Was this the greatest shot anyone has ever hit?

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Ben Stokes hitting a normal four/six (via ICC video)

2019 Cricket World Cup final, England v New Zealand

England needed nine runs to win the World Cup off three balls. Ben Stokes hit the ball, ran two, and dived for his ground. As he was doing this, he hit a second shot and it went for four.

It was the greatest shot anyone has ever hit.

A kind of full-length jab deflection, the shot was singularly remarkable even before you factor in the fact that the ball arrived from behind him.

To play a diving blind shot for four – thus securing a cumulative six off that particular delivery – was beyond belief. It was even better than his mad catch earlier in the tournament.

And here’s a supplementary and complementary ‘greatest’ as a bonus. The greatest shot never hit was the one Mitchell Santner spurned off the final ball of New Zealand’s innings when he for some reason chose to duck underneath it instead.

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  1. I’m done in. Can we have a break from cricket for a bit?

    Oh never mind, here comes the Ashes.

  2. I commentated on this game for 8 hours and by the end of it I was a gibbering mess while my ‘neutral’ India supporting partner took over.

    I very much could not spake. It’s never been so literal for me either.

    Imagine trying to explain the end of this game to someone who doesn’t like cricket. Madness.

    1. I tried. I’d been working all day (with TMS on the radio of course), finished just before six and watched the last hour and a half at home.

      When I arrived home Stokes and Buttler were laying the groundwork for the hope/disappointment cycle so I thought I’d have a beer to relax before tea while I watched England’s noble but inevitable defeat.

      Shortly after I discovered I was five beers deep, had still not eaten and England had won the world cup.

      In an attempt to deal with this situation I went to the pub. Upon my arrival a friend remarked upon my state of inebriation and asked me what is been up to. I initially said I’d been at work which I immediately had to follow up with: “but then I watched the cricket”. My friend then asked: “oh yeah? What happened?”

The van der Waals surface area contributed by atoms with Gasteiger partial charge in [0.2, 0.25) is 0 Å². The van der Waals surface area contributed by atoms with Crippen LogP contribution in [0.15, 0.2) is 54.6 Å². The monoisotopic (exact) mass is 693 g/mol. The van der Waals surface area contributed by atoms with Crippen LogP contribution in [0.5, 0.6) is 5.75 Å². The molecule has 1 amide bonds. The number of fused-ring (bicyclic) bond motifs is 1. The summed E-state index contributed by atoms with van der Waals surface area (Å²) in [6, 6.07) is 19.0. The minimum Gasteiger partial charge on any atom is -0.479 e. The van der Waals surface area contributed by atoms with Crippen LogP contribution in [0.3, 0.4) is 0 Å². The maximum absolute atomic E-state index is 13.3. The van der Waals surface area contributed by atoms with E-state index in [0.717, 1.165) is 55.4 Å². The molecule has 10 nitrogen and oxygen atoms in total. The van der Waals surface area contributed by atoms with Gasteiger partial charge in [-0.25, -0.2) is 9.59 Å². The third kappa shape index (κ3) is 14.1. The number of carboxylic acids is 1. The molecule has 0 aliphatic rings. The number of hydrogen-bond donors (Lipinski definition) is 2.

I tried, stuttered, and then realised words had not yet been uttered which were capable of expressing what had actually occurred. Spake: I could not.

  3. It’s the greatest ODI ever played. Its better than the tied semi final, its better than the Bullring Bash, its better than anything so far.

  4. I spent the back half of the game at the top of the garden, wanting to be as far away from everyone as possible.

    I had TMS playing on my phone and ended up with everyone at the top of the garden sitting ’round my phone, shouting at it. The scenes. Cricket.

  5. What a wonderful game of cricket. Truly special, and not lessened from having watched on a 5-6 hour delay – couldn’t be bothered to wake up for it but the American streaming service lets me watch late. May have even made a few fans of cricket out of my friends here.

    Can I write a match report from a recliner in America?

  6. As a neutral observer, the result looks a sham to me. Two evenly matched teams producing a wonderful game of cricket that’s tied down to the Super Over, why not just share the trophy? Would’ve been a just result.

    But this got me thinking – what if the boundaries were also tied? We have a lot of opportunities here. The team with the better facial hair overall, the captain whose grandfather was slightly more racist, a bare-knuckle cage match between Root and Santner…….